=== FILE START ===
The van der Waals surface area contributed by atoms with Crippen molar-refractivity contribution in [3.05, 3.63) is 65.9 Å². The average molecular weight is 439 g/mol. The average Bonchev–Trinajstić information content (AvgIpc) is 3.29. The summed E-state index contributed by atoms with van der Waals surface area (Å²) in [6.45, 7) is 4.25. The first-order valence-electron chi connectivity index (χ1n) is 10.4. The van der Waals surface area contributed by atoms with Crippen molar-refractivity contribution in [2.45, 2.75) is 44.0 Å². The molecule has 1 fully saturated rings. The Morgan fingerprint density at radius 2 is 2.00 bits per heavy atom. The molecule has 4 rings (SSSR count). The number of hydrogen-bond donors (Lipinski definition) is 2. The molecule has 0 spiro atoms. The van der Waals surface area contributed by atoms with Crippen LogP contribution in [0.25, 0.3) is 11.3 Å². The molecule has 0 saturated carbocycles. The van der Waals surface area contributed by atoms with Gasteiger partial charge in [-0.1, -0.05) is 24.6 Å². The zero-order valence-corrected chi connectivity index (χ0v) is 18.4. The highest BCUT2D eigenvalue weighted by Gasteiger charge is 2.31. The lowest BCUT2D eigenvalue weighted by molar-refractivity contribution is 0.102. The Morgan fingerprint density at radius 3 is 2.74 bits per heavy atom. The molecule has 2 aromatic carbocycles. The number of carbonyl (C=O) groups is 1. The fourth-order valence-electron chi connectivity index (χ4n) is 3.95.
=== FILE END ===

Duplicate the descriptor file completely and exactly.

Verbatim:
The van der Waals surface area contributed by atoms with Crippen molar-refractivity contribution in [3.05, 3.63) is 65.9 Å². The average molecular weight is 439 g/mol. The average Bonchev–Trinajstić information content (AvgIpc) is 3.29. The summed E-state index contributed by atoms with van der Waals surface area (Å²) in [6.45, 7) is 4.25. The first-order valence-electron chi connectivity index (χ1n) is 10.4. The van der Waals surface area contributed by atoms with Crippen molar-refractivity contribution in [2.45, 2.75) is 44.0 Å². The molecule has 1 fully saturated rings. The Morgan fingerprint density at radius 2 is 2.00 bits per heavy atom. The molecule has 4 rings (SSSR count). The number of hydrogen-bond donors (Lipinski definition) is 2. The molecule has 0 spiro atoms. The van der Waals surface area contributed by atoms with Crippen LogP contribution in [0.25, 0.3) is 11.3 Å². The molecule has 0 saturated carbocycles. The van der Waals surface area contributed by atoms with Gasteiger partial charge in [-0.1, -0.05) is 24.6 Å². The zero-order valence-corrected chi connectivity index (χ0v) is 18.4. The highest BCUT2D eigenvalue weighted by Gasteiger charge is 2.31. The lowest BCUT2D eigenvalue weighted by molar-refractivity contribution is 0.102. The Morgan fingerprint density at radius 3 is 2.74 bits per heavy atom. The molecule has 2 aromatic carbocycles. The number of carbonyl (C=O) groups is 1. The fourth-order valence-electron chi connectivity index (χ4n) is 3.95.